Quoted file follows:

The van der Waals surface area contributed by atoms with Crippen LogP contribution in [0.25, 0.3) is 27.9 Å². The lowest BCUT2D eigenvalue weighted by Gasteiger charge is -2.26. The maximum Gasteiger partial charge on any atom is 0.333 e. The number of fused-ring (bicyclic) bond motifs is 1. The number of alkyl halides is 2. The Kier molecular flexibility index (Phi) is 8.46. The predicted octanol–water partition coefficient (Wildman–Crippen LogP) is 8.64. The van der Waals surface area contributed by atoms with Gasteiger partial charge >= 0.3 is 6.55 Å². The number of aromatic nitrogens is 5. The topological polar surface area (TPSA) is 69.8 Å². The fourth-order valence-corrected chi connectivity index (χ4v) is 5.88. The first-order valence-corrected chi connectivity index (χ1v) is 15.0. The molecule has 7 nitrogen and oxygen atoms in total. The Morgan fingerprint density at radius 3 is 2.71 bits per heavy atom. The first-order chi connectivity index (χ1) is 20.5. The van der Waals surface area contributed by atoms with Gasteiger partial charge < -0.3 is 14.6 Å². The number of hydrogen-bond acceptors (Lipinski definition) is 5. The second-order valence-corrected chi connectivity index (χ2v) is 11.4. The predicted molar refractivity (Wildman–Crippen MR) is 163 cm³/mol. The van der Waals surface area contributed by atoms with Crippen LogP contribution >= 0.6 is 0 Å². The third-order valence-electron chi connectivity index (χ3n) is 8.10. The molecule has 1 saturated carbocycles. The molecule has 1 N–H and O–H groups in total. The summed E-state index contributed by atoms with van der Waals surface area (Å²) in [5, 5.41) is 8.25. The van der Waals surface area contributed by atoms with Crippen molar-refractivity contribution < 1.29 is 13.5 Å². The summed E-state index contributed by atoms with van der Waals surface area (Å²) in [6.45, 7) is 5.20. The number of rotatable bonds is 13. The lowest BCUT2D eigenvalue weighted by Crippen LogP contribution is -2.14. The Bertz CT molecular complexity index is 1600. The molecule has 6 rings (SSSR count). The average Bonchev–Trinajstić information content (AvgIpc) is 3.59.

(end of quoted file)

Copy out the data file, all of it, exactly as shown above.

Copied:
The van der Waals surface area contributed by atoms with Crippen LogP contribution in [0.25, 0.3) is 27.9 Å². The lowest BCUT2D eigenvalue weighted by Gasteiger charge is -2.26. The maximum Gasteiger partial charge on any atom is 0.333 e. The number of fused-ring (bicyclic) bond motifs is 1. The number of alkyl halides is 2. The Kier molecular flexibility index (Phi) is 8.46. The predicted octanol–water partition coefficient (Wildman–Crippen LogP) is 8.64. The van der Waals surface area contributed by atoms with Gasteiger partial charge >= 0.3 is 6.55 Å². The number of aromatic nitrogens is 5. The topological polar surface area (TPSA) is 69.8 Å². The fourth-order valence-corrected chi connectivity index (χ4v) is 5.88. The first-order valence-corrected chi connectivity index (χ1v) is 15.0. The molecule has 7 nitrogen and oxygen atoms in total. The Morgan fingerprint density at radius 3 is 2.71 bits per heavy atom. The first-order chi connectivity index (χ1) is 20.5. The van der Waals surface area contributed by atoms with Gasteiger partial charge < -0.3 is 14.6 Å². The number of hydrogen-bond acceptors (Lipinski definition) is 5. The second-order valence-corrected chi connectivity index (χ2v) is 11.4. The predicted molar refractivity (Wildman–Crippen MR) is 163 cm³/mol. The van der Waals surface area contributed by atoms with Crippen LogP contribution >= 0.6 is 0 Å². The third-order valence-electron chi connectivity index (χ3n) is 8.10. The molecule has 1 saturated carbocycles. The molecule has 1 N–H and O–H groups in total. The summed E-state index contributed by atoms with van der Waals surface area (Å²) in [5, 5.41) is 8.25. The van der Waals surface area contributed by atoms with Crippen molar-refractivity contribution < 1.29 is 13.5 Å². The summed E-state index contributed by atoms with van der Waals surface area (Å²) in [6.45, 7) is 5.20. The number of rotatable bonds is 13. The lowest BCUT2D eigenvalue weighted by Crippen LogP contribution is -2.14. The Bertz CT molecular complexity index is 1600. The molecule has 6 rings (SSSR count). The average Bonchev–Trinajstić information content (AvgIpc) is 3.59.